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U.S House Speaker John Boehner (L)(R-OH), House Majority leader Eric Cantor (R)(R-VA) and Majority Whip Kevin McCarthy (C)(R-CA) walk appear before the press at the White House following their lunch meeting with U.S. President Barack Obama, February 9, 20
As expected, House Republicans have promoted Majority Whip Kevin McCarthy to majority leader, effective August 1, one day after Eric Cantor's resignation for the post becomes official.

Republicans did not release a vote count, but the results were expected—nobody gave Idaho Rep. Raúl Labrador a real shot of winning. The GOP's attention now turns to a much closer three-way battle between Steve Scalise, Peter Roskam and Marlin Stutzman for majority whip, McCarthy's old post. Scalise and Roskam are the two favorites in that race, but Stutzman is in a position to play a spoiler role since neither Scalise nor Roskam appear to have majority support for the first ballot.

McCarthy is popular amongst his colleagues, but has often proved ineffective as a vote counter—it was his whip operation that failed to deliver the votes House Speaker John Boehner needed for his "Plan B" on the debt ceiling, for example. McCarthy also is known for some baffling malapropisms such as:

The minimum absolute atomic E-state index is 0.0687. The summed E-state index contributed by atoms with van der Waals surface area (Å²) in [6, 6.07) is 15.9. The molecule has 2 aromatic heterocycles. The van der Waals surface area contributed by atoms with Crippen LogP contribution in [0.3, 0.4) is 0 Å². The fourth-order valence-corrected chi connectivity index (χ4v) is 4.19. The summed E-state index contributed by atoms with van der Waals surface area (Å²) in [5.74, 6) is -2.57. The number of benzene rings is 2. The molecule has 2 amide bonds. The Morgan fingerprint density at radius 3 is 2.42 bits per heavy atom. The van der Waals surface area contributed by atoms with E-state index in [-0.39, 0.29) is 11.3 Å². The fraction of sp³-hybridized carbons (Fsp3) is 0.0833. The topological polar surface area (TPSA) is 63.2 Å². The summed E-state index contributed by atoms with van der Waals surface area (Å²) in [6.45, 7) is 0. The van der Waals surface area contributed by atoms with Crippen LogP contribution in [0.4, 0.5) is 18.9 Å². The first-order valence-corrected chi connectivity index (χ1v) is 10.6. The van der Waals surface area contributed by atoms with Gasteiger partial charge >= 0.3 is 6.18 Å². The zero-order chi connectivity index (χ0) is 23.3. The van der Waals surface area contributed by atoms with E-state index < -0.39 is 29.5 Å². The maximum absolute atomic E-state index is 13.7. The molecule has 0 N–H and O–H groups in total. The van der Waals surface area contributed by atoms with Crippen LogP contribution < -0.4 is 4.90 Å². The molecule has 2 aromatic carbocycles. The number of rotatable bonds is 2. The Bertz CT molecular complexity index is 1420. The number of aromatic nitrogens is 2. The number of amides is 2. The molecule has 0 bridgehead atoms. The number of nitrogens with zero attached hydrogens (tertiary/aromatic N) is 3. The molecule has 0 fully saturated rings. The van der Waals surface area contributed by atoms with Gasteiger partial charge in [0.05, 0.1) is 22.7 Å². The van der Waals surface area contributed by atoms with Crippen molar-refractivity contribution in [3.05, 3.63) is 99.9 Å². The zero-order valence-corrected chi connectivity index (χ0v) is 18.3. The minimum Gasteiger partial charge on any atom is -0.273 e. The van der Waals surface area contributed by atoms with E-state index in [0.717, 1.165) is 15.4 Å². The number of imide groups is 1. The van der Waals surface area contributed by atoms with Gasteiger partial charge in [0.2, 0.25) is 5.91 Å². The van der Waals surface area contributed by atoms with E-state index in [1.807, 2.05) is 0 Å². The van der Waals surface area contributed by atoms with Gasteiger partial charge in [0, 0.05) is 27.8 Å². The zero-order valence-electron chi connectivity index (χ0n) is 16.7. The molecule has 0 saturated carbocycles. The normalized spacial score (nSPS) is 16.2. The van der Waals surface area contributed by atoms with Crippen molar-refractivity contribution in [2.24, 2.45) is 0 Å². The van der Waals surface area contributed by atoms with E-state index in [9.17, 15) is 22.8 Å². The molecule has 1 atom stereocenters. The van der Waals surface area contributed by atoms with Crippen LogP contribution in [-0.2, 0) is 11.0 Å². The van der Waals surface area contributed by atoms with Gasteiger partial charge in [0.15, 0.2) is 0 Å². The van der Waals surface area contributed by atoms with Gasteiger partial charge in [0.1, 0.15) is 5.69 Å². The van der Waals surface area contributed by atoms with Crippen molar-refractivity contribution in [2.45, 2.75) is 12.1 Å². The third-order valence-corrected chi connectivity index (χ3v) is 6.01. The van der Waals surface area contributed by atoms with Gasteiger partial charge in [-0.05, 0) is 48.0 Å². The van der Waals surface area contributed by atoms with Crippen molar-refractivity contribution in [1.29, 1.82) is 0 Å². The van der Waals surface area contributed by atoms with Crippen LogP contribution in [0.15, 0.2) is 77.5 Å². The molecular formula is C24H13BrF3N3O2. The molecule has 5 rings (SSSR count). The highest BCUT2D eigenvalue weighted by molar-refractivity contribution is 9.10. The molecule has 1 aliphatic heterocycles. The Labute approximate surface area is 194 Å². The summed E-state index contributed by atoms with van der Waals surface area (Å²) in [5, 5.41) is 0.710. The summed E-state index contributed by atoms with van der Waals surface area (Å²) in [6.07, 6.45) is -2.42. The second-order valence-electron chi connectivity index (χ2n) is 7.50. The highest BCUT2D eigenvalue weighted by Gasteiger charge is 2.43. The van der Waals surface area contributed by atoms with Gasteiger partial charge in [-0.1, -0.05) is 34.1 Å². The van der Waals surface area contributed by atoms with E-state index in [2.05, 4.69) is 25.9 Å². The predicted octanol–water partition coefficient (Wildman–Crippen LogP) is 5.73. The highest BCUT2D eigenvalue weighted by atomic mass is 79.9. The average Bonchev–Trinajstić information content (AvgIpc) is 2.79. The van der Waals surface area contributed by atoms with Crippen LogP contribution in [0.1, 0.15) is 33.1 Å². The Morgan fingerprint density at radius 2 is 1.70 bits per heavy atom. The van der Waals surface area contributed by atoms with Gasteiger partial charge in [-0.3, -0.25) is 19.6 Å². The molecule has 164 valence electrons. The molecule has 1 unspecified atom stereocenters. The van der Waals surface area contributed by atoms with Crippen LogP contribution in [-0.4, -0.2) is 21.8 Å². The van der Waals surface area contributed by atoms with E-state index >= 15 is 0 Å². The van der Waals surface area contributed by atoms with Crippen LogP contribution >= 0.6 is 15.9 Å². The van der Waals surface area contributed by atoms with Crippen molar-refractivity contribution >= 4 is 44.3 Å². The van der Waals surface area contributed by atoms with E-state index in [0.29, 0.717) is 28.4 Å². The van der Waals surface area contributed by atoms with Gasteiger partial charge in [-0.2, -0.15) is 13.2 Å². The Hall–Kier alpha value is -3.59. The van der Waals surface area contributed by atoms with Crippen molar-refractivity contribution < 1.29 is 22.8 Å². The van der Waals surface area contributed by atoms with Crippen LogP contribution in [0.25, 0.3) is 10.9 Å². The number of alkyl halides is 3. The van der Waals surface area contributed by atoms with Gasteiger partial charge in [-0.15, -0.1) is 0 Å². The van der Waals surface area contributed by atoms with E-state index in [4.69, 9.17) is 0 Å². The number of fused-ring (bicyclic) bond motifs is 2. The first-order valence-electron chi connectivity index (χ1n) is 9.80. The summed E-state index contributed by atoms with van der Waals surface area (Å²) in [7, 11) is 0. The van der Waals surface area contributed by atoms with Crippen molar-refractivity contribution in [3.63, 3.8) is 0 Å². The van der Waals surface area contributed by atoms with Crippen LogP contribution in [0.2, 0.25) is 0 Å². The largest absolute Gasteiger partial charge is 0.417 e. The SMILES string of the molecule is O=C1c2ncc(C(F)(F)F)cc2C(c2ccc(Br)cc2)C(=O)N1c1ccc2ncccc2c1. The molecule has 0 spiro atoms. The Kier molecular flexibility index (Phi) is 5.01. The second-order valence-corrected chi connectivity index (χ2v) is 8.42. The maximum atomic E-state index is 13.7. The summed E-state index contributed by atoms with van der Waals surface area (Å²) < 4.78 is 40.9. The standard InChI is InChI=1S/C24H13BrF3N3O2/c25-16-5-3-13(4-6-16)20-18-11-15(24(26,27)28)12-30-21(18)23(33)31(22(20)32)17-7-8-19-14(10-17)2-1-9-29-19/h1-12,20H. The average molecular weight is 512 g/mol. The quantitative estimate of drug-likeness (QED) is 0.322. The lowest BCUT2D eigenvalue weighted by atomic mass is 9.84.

One of the most important I think that can happen today, Lynn Jenkins’s bill, an idea of fairness, the idea that when you look across the street from the Capitol, you see the Supreme Court, you see the statue sitting there, blinded in the process with the weights in- between.
So McCarthy might not be able to count votes, and he might not be that articulate of a spokesman, but he does have awesome hair, and his colleagues do like him, at least they like him enough to reward him with Eric Cantor's old job. Congratulations, sir!

1:03 PM PT: In something of a surprise, Steve Scalise—who is considered to be more conservative than Pete Roskam, who was Kevin McCarthy's whip—won on the first ballot in the race to succeed McCarthy.

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